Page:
JAPANESE CANDLESTICKS AND THEIR IMPORTANCE TO FOREX TRADING
The most common Forex trading platform in the world is Metatrader 4, often referred to as MT4. There are 3 types of charts that you can view price action data with: Bar, Line and Candlestick. All of them have their merit, one of them stands out above the rest. Candlesticks tell a story of how each period develops, not just the open and close that a line chart will show. For this reason, the way a candlestick is formed is often a signal of what’s to come for traders. Below is what a Candlestick Chart looks like:
The name is short for “Japanese Candlestick” and these charts offer more information at a glance than Line Charts and Bar Charts. They are also known as Box and Whisker Plots. Each candlestick is an illustration of the high price, low price, open price, and close price. Below is how they can be read:
|Bullish Candle:||Bearish Candle:|
|By default in MT4, and shown above, candles with a higher close price than open price are hollow green. These candles show a period of Bullish activity.||Candles with a lower close price than open price are shown as White. These candles show Bearish activity.|
TRADING WITH JAPANESE CANDLESTICKS – SIGNALS OF MARKET PSYCHOLOGY
The best part about trading with candlesticks is that they present a lot of information to the naked eye. Open, close, high, and low prices can tell a story about the emotions present in the marketplace. Speculating a market turn using candlesticks is something that should be done with the right amount of data.
Candlesticks tell stories. In conjunction, candlesticks on different time frames tell different stories. Ever watched a movie and guessed the ending based on the emotional swings? This isn’t much different psychologically. Expectations, fear, confidence, and twists in information are driving the Forex almost like your favorite tear jerker of a movie drives your emotions.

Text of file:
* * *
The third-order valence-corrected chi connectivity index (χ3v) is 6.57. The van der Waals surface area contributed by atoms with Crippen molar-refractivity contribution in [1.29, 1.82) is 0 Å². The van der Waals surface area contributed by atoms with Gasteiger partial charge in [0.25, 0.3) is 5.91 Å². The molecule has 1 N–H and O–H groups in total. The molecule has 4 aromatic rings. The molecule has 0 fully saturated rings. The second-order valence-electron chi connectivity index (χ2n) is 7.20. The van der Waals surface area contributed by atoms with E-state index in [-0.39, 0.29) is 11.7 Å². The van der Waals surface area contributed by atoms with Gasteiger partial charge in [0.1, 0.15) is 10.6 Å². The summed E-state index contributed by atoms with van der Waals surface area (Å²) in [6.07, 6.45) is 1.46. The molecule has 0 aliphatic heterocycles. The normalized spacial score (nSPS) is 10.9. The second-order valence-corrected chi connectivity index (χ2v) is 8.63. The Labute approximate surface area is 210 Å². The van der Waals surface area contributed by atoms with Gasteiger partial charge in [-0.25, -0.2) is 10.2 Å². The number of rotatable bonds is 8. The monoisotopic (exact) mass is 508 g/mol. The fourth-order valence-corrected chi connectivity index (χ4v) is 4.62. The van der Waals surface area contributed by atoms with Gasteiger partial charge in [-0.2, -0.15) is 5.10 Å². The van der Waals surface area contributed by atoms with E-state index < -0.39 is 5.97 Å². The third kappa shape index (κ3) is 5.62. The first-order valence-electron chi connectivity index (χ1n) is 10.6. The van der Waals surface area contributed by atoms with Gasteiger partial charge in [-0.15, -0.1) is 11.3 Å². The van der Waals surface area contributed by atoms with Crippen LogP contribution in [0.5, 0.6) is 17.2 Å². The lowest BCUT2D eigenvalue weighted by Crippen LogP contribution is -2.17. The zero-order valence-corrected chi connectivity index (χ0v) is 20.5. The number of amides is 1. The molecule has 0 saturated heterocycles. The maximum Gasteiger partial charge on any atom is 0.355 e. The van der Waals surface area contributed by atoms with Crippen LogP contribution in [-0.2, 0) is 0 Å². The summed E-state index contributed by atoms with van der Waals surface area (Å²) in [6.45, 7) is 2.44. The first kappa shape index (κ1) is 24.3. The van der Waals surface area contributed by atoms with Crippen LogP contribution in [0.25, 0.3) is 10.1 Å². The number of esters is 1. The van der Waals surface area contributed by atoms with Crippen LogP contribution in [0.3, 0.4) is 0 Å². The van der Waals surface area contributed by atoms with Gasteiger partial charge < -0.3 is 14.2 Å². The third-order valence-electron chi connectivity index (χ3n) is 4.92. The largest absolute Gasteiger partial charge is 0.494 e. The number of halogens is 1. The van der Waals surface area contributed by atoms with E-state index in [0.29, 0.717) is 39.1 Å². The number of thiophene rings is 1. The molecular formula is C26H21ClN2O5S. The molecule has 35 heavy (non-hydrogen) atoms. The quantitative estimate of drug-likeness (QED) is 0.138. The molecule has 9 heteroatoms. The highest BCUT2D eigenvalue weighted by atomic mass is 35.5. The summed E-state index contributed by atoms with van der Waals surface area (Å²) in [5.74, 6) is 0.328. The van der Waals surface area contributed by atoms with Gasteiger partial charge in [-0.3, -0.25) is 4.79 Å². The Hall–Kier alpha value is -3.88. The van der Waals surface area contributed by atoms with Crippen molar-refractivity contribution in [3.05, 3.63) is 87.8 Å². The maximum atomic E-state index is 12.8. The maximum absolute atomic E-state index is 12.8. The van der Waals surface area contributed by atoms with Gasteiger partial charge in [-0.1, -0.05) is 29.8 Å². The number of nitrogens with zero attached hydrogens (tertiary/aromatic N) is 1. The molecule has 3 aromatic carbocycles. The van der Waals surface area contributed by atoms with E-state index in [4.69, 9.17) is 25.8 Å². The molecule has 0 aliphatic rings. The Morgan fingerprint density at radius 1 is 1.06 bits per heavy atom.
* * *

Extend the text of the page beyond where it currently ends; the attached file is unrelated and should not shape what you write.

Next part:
THE DAILY TIME FRAME – Every Traders’ Friend
At the beginning of every day, bankers, government officials, news writers, hedge fund managers, market makers, import/export companies and traders get to look at the market with a fresh set of eyes. A full day of market emotion can tell a story. The actions of what the market did yesterday may be a clear indicator of what is in store for the coming days.
The daily time frame will be important for EVERY trading strategy. If you are Position or Swing trading, then you will likely use it to find good entry points. Scalpers, also known as Day Traders, wouldn’t dream of speculating the outcome of today without looking at yesterday. Scalpers will likely look at smaller time frames as well to further analyze the activity of each day, and these same short-term traders would be foolish to ignore what the long-term trend is doing.
MONTHLY AND WEEKLY TIME FRAME – The Long-Term Trend
Higher time frames present more information per candlestick… so the signal from each candlestick contains more powerful information purely from a statistics standpoint. There is also an important fundamental reason for the value of the monthly and weekly time frames.
Institutions like the Federal Reserve are NOT Day Trading. The Federal Open Market Committee (FOMC) meets 8 times per year, or every 6.5 weeks. This means they aren’t adjusting their stance or influence based on one day of data in most cases. Candles that form when a government shows their cards are powerful and could indicate long-term trend direction. The government shows their cards one day, and you get to see how the market reacts for days to come.
Candlesticks of Fear – Pin Bars